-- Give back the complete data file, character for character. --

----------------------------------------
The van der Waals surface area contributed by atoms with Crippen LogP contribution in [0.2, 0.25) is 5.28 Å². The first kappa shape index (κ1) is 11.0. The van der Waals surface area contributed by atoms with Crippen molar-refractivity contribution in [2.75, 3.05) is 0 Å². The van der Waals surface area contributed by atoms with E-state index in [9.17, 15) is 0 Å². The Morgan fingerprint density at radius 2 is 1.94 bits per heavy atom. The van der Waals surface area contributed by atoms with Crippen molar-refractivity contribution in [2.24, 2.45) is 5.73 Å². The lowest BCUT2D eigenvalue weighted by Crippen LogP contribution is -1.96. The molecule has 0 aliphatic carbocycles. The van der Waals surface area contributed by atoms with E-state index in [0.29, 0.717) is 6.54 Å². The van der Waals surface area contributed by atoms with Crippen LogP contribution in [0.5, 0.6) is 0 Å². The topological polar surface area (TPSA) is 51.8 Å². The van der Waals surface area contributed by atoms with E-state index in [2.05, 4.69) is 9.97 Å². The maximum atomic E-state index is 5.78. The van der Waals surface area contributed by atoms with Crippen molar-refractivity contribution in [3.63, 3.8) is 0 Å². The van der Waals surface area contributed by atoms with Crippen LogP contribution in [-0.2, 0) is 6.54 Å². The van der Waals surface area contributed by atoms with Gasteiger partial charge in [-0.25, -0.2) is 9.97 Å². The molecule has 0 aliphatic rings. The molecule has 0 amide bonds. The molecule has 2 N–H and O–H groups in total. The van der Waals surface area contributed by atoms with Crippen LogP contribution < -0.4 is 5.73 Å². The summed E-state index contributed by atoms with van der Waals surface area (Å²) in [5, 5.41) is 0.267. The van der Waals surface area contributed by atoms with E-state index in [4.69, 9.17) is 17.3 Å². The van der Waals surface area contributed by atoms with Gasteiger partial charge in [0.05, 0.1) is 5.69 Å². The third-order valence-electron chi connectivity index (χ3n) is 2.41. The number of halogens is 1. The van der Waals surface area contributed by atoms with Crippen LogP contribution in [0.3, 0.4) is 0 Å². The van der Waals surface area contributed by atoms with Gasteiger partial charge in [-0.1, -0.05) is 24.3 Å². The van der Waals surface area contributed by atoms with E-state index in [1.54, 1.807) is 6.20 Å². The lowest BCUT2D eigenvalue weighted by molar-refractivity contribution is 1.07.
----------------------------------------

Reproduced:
The van der Waals surface area contributed by atoms with Crippen LogP contribution in [0.2, 0.25) is 5.28 Å². The first kappa shape index (κ1) is 11.0. The van der Waals surface area contributed by atoms with Crippen molar-refractivity contribution in [2.75, 3.05) is 0 Å². The van der Waals surface area contributed by atoms with E-state index in [9.17, 15) is 0 Å². The Morgan fingerprint density at radius 2 is 1.94 bits per heavy atom. The van der Waals surface area contributed by atoms with Crippen molar-refractivity contribution in [2.24, 2.45) is 5.73 Å². The lowest BCUT2D eigenvalue weighted by Crippen LogP contribution is -1.96. The molecule has 0 aliphatic carbocycles. The van der Waals surface area contributed by atoms with E-state index in [0.29, 0.717) is 6.54 Å². The van der Waals surface area contributed by atoms with Crippen LogP contribution in [0.5, 0.6) is 0 Å². The topological polar surface area (TPSA) is 51.8 Å². The van der Waals surface area contributed by atoms with E-state index in [2.05, 4.69) is 9.97 Å². The maximum atomic E-state index is 5.78. The van der Waals surface area contributed by atoms with Crippen molar-refractivity contribution in [3.63, 3.8) is 0 Å². The van der Waals surface area contributed by atoms with Crippen LogP contribution in [-0.2, 0) is 6.54 Å². The van der Waals surface area contributed by atoms with Gasteiger partial charge in [-0.25, -0.2) is 9.97 Å². The molecule has 0 aliphatic rings. The molecule has 0 amide bonds. The molecule has 2 N–H and O–H groups in total. The van der Waals surface area contributed by atoms with Crippen LogP contribution < -0.4 is 5.73 Å². The summed E-state index contributed by atoms with van der Waals surface area (Å²) in [5, 5.41) is 0.267. The van der Waals surface area contributed by atoms with E-state index in [4.69, 9.17) is 17.3 Å². The van der Waals surface area contributed by atoms with Gasteiger partial charge in [0.05, 0.1) is 5.69 Å². The third-order valence-electron chi connectivity index (χ3n) is 2.41. The number of halogens is 1. The van der Waals surface area contributed by atoms with Crippen LogP contribution in [0.3, 0.4) is 0 Å². The van der Waals surface area contributed by atoms with Gasteiger partial charge in [-0.1, -0.05) is 24.3 Å². The van der Waals surface area contributed by atoms with E-state index in [1.54, 1.807) is 6.20 Å². The lowest BCUT2D eigenvalue weighted by molar-refractivity contribution is 1.07.